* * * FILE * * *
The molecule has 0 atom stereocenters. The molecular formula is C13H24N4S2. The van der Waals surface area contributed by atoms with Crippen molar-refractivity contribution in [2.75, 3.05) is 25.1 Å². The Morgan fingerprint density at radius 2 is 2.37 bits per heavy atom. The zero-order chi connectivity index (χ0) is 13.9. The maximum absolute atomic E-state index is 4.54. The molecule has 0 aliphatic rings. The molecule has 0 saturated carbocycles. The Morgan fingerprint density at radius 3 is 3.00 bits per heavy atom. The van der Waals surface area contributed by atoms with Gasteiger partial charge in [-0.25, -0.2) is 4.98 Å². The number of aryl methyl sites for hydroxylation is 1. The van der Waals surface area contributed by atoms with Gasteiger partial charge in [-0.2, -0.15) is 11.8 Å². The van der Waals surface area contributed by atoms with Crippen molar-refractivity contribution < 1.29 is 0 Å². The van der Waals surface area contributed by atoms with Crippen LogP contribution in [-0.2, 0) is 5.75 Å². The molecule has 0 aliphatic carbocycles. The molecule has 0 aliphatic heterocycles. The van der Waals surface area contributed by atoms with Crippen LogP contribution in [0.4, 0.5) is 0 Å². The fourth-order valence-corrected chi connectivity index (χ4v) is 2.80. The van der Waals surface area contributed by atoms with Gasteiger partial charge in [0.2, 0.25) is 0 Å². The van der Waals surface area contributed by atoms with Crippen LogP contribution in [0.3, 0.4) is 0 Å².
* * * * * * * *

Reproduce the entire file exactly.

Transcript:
The molecule has 0 atom stereocenters. The molecular formula is C13H24N4S2. The van der Waals surface area contributed by atoms with Crippen molar-refractivity contribution in [2.75, 3.05) is 25.1 Å². The Morgan fingerprint density at radius 2 is 2.37 bits per heavy atom. The zero-order chi connectivity index (χ0) is 13.9. The maximum absolute atomic E-state index is 4.54. The molecule has 0 aliphatic rings. The molecule has 0 saturated carbocycles. The Morgan fingerprint density at radius 3 is 3.00 bits per heavy atom. The van der Waals surface area contributed by atoms with Gasteiger partial charge in [-0.25, -0.2) is 4.98 Å². The number of aryl methyl sites for hydroxylation is 1. The van der Waals surface area contributed by atoms with Gasteiger partial charge in [-0.2, -0.15) is 11.8 Å². The van der Waals surface area contributed by atoms with Crippen molar-refractivity contribution < 1.29 is 0 Å². The van der Waals surface area contributed by atoms with Crippen LogP contribution in [-0.2, 0) is 5.75 Å². The molecule has 0 aliphatic carbocycles. The molecule has 0 aliphatic heterocycles. The van der Waals surface area contributed by atoms with Crippen LogP contribution in [0.4, 0.5) is 0 Å². The fourth-order valence-corrected chi connectivity index (χ4v) is 2.80. The van der Waals surface area contributed by atoms with Gasteiger partial charge in [0.2, 0.25) is 0 Å². The van der Waals surface area contributed by atoms with Crippen LogP contribution in [0.3, 0.4) is 0 Å².